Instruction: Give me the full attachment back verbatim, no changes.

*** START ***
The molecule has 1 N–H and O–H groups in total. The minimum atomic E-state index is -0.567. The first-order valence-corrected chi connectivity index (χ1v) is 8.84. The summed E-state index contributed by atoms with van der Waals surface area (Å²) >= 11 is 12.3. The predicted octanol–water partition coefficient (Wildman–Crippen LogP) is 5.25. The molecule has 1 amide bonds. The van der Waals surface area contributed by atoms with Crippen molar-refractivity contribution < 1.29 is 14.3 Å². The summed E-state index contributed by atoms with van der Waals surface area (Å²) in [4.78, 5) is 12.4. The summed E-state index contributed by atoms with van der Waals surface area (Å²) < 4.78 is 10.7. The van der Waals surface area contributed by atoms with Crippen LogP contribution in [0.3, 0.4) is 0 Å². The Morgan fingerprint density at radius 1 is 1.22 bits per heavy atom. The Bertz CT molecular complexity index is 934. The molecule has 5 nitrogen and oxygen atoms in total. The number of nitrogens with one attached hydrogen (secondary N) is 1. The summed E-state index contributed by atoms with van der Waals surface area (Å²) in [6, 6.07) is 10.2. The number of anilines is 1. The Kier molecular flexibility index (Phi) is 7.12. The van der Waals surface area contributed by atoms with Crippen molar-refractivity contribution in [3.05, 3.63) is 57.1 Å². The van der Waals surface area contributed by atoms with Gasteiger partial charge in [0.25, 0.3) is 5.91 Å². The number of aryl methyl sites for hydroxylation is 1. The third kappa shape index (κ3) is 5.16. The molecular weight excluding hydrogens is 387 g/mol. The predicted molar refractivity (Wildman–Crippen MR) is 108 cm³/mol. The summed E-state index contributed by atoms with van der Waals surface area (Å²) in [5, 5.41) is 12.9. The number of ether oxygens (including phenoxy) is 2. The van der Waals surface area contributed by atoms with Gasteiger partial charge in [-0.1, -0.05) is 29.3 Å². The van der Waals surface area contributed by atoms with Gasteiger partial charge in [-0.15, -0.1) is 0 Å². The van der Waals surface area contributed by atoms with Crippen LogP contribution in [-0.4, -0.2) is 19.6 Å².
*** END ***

The molecule has 1 N–H and O–H groups in total. The minimum atomic E-state index is -0.567. The first-order valence-corrected chi connectivity index (χ1v) is 8.84. The summed E-state index contributed by atoms with van der Waals surface area (Å²) >= 11 is 12.3. The predicted octanol–water partition coefficient (Wildman–Crippen LogP) is 5.25. The molecule has 1 amide bonds. The van der Waals surface area contributed by atoms with Crippen molar-refractivity contribution < 1.29 is 14.3 Å². The summed E-state index contributed by atoms with van der Waals surface area (Å²) in [4.78, 5) is 12.4. The summed E-state index contributed by atoms with van der Waals surface area (Å²) < 4.78 is 10.7. The van der Waals surface area contributed by atoms with Crippen LogP contribution in [0.3, 0.4) is 0 Å². The Morgan fingerprint density at radius 1 is 1.22 bits per heavy atom. The Bertz CT molecular complexity index is 934. The molecule has 5 nitrogen and oxygen atoms in total. The number of nitrogens with one attached hydrogen (secondary N) is 1. The summed E-state index contributed by atoms with van der Waals surface area (Å²) in [6, 6.07) is 10.2. The number of anilines is 1. The Kier molecular flexibility index (Phi) is 7.12. The van der Waals surface area contributed by atoms with Crippen molar-refractivity contribution in [3.05, 3.63) is 57.1 Å². The van der Waals surface area contributed by atoms with Gasteiger partial charge in [0.25, 0.3) is 5.91 Å². The number of aryl methyl sites for hydroxylation is 1. The third kappa shape index (κ3) is 5.16. The molecular weight excluding hydrogens is 387 g/mol. The predicted molar refractivity (Wildman–Crippen MR) is 108 cm³/mol. The summed E-state index contributed by atoms with van der Waals surface area (Å²) in [5, 5.41) is 12.9. The number of ether oxygens (including phenoxy) is 2. The van der Waals surface area contributed by atoms with Gasteiger partial charge in [-0.1, -0.05) is 29.3 Å². The van der Waals surface area contributed by atoms with Gasteiger partial charge in [-0.15, -0.1) is 0 Å². The van der Waals surface area contributed by atoms with Crippen LogP contribution in [-0.4, -0.2) is 19.6 Å².